Is the gender balance in Irish PR swinging back to men?
Written by Jim Walsh
Last month in Walsh Public Relations we sought a new client executive and for the first time in many years we received a strong number of applications from men.
A search for an intern also drew our attention to the fact that the percentage of a young men studying for a Masters in PR in the Dublin Institute of Technology last year rose to over 35%. For many years the figure was under 25%.
Not a very scientific analysis, but I wonder is it an indication that the gender balance at entry and executive level in the Irish PR world might be changing?
Two years ago I wrote about the excellent gender balance in PR at senior level. In Ireland that was very much down to the introduction of formal PR education, which allowed more women to enter PR as a professional career.
Within the Public Relations Consultants Association (Ireland) 50% of CEOs are women. I suspect that the international picture is somewhat similar. We are partners in the IPREX international network where the balance of male/female CEOs is also close to 50/50.
PR and indeed many media sectors are not particularly family friendly working environments, yet it doesn’t stop its leaders balancing family and work. I assume some manage that balance better than others. But in general compared to, for example politics, women are successful without gender quotas. Irish political parties are now required to put forward at least 30% of women for election.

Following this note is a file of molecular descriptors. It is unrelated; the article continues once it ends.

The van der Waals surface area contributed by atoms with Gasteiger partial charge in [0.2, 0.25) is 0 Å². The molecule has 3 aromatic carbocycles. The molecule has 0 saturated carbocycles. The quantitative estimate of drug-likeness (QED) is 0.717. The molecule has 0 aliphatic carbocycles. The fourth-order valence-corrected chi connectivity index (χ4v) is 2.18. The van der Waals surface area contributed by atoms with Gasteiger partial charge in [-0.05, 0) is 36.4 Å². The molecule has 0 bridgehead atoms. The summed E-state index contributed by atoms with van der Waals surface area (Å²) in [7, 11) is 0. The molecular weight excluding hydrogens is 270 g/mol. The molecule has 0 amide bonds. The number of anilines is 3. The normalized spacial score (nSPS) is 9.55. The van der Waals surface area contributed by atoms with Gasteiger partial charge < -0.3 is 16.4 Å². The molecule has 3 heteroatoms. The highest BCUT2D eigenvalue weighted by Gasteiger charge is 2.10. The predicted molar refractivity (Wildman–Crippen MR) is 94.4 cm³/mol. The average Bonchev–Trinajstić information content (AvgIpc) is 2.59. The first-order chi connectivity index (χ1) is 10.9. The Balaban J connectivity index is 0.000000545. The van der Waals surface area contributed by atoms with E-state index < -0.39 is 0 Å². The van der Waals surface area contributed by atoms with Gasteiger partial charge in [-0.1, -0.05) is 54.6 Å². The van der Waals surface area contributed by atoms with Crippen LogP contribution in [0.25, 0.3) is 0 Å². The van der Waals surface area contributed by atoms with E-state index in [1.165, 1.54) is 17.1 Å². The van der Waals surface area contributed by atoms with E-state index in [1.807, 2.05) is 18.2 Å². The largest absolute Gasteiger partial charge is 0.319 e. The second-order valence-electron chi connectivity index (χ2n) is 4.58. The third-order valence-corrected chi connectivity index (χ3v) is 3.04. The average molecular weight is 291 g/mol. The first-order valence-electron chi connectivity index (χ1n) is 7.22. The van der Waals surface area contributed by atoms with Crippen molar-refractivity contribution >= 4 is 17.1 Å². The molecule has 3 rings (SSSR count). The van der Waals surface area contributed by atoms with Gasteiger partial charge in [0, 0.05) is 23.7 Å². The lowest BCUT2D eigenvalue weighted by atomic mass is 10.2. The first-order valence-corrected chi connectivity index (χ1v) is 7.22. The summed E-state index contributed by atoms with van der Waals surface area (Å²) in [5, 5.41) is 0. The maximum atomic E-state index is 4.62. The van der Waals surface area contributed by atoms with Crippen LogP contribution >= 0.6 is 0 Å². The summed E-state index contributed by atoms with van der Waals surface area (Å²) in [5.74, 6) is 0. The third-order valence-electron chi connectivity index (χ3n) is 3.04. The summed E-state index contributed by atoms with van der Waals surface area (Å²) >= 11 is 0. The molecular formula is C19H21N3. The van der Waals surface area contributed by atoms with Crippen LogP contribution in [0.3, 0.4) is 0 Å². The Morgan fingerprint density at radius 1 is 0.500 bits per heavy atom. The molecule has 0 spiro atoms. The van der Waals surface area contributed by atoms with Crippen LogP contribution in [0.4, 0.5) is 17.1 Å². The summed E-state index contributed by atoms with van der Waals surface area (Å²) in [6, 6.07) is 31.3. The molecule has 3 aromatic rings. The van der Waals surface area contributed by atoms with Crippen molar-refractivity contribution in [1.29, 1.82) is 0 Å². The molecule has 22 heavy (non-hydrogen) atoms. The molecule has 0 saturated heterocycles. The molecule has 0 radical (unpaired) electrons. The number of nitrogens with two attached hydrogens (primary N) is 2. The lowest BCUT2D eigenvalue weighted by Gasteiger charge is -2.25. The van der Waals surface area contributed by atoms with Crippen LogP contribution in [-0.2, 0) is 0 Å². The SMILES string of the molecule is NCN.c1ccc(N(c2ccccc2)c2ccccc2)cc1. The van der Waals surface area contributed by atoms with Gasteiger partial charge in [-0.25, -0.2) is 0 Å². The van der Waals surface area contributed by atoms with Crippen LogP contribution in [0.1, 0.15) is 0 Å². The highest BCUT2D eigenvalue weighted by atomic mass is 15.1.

Personally I am not a fan of employment quotas in any sphere. I favour hiring on the basis of characteristics such as knowledge, ability, integrity, work ethic, potential and the value that a person can add to the organisation.
In PR and the media in general it would appear that gender is no barrier to a successful career. In the 1960s and 1970s it tended to be men who held most senior positions. Then in the 80s, 90s and so far this century the pendulum swung in favour of women.
But if we are seeing more men coming through the PR education system, then the competition for senior positions in the coming years could be more balanced than it has ever been.